Muhlenbergia capillaris, or pink muhlygrass, is a native clump-forming, warm season, perennial grass that has attractive summer foliage and spectacular clouds of pink fall flowers. It is native to prairies, pine barrens, and open woodlands from Massachusetts to Kansas south to Florida and Texas. It also occurs in acidic soils in open woods, glades or bright openings. Glossy, wiry, thread-like, dark green leaves and stems form an attractive basal clump to 2’ tall. It is the fall flowering, however, that most distinguishes this grass. Masses of airy, open, loosely branched inflorescences (each to 12” long) in pink to pinkish-red float above the foliage in a lengthy fall bloom. Tan seed plumes remain attractive in winter. Plants typically grow to 3’ tall x 3’ wide when in flower.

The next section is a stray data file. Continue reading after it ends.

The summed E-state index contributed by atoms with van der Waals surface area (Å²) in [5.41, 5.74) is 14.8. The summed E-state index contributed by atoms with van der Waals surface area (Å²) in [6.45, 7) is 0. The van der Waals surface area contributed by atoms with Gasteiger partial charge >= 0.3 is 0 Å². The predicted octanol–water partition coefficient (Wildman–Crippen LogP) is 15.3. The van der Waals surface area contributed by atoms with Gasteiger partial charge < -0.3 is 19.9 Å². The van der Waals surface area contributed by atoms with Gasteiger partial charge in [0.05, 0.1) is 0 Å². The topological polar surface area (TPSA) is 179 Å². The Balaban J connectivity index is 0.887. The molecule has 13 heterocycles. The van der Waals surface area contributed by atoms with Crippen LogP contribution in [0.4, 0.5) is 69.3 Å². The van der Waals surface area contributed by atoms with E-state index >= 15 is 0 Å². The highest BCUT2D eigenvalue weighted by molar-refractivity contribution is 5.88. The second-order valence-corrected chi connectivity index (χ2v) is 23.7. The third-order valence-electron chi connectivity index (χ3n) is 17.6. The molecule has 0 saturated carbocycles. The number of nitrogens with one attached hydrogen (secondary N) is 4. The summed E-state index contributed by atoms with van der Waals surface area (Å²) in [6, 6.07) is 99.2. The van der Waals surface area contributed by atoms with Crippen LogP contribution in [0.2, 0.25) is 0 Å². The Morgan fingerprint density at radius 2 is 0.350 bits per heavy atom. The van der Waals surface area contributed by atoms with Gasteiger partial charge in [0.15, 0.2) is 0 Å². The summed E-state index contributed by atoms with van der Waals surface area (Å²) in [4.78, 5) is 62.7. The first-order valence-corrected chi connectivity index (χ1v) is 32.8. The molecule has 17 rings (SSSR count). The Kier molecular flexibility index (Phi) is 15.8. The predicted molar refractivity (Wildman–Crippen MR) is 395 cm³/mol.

The genus name honors botanist Gotthilf Heinrich Ernst Muhlenberg (1753-1815), and capillaris means hair-like, or fine.
It looks best when grouped or massed for late season color, in borders, cottage gardens or native plant areas. Mass for cover of areas with poor soils.
Zones 5 - 9.